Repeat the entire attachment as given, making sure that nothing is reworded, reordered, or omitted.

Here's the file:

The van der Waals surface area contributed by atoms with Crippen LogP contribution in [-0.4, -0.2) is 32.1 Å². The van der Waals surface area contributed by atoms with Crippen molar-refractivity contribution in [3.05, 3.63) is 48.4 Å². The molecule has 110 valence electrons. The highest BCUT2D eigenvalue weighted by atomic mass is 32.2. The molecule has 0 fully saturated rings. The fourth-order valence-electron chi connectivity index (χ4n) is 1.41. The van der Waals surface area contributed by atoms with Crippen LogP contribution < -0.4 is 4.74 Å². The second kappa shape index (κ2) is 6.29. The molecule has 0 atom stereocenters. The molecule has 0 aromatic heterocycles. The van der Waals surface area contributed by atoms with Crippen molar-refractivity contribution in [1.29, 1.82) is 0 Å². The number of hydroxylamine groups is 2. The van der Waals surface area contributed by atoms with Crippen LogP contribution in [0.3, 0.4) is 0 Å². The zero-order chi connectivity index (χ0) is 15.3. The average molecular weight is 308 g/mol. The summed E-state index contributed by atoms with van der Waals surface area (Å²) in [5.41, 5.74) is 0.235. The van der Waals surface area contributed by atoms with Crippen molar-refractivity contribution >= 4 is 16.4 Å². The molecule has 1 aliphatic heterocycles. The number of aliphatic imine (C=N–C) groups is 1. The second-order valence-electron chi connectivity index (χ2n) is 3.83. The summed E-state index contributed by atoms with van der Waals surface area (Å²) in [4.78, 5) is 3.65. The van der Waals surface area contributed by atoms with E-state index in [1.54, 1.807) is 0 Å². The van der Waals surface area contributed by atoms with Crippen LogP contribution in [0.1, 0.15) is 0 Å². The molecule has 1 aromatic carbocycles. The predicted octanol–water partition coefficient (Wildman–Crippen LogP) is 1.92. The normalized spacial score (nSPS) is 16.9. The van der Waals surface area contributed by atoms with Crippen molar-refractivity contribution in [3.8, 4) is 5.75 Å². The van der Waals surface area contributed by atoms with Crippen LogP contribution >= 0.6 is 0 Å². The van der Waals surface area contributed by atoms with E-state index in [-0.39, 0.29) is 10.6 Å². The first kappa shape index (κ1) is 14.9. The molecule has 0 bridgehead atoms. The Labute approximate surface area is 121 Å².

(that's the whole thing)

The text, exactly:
The van der Waals surface area contributed by atoms with Crippen LogP contribution in [-0.4, -0.2) is 32.1 Å². The van der Waals surface area contributed by atoms with Crippen molar-refractivity contribution in [3.05, 3.63) is 48.4 Å². The molecule has 110 valence electrons. The highest BCUT2D eigenvalue weighted by atomic mass is 32.2. The molecule has 0 fully saturated rings. The fourth-order valence-electron chi connectivity index (χ4n) is 1.41. The van der Waals surface area contributed by atoms with Crippen LogP contribution < -0.4 is 4.74 Å². The second kappa shape index (κ2) is 6.29. The molecule has 0 atom stereocenters. The molecule has 0 aromatic heterocycles. The van der Waals surface area contributed by atoms with Crippen molar-refractivity contribution in [1.29, 1.82) is 0 Å². The number of hydroxylamine groups is 2. The van der Waals surface area contributed by atoms with Crippen LogP contribution in [0.3, 0.4) is 0 Å². The zero-order chi connectivity index (χ0) is 15.3. The average molecular weight is 308 g/mol. The summed E-state index contributed by atoms with van der Waals surface area (Å²) in [5.41, 5.74) is 0.235. The van der Waals surface area contributed by atoms with Crippen molar-refractivity contribution >= 4 is 16.4 Å². The molecule has 1 aliphatic heterocycles. The number of aliphatic imine (C=N–C) groups is 1. The second-order valence-electron chi connectivity index (χ2n) is 3.83. The summed E-state index contributed by atoms with van der Waals surface area (Å²) in [4.78, 5) is 3.65. The van der Waals surface area contributed by atoms with E-state index in [1.54, 1.807) is 0 Å². The van der Waals surface area contributed by atoms with Crippen LogP contribution in [0.1, 0.15) is 0 Å². The molecule has 1 aromatic carbocycles. The predicted octanol–water partition coefficient (Wildman–Crippen LogP) is 1.92. The normalized spacial score (nSPS) is 16.9. The van der Waals surface area contributed by atoms with Crippen molar-refractivity contribution in [3.8, 4) is 5.75 Å². The van der Waals surface area contributed by atoms with Crippen LogP contribution >= 0.6 is 0 Å². The van der Waals surface area contributed by atoms with E-state index in [-0.39, 0.29) is 10.6 Å². The first kappa shape index (κ1) is 14.9. The molecule has 0 bridgehead atoms. The Labute approximate surface area is 121 Å².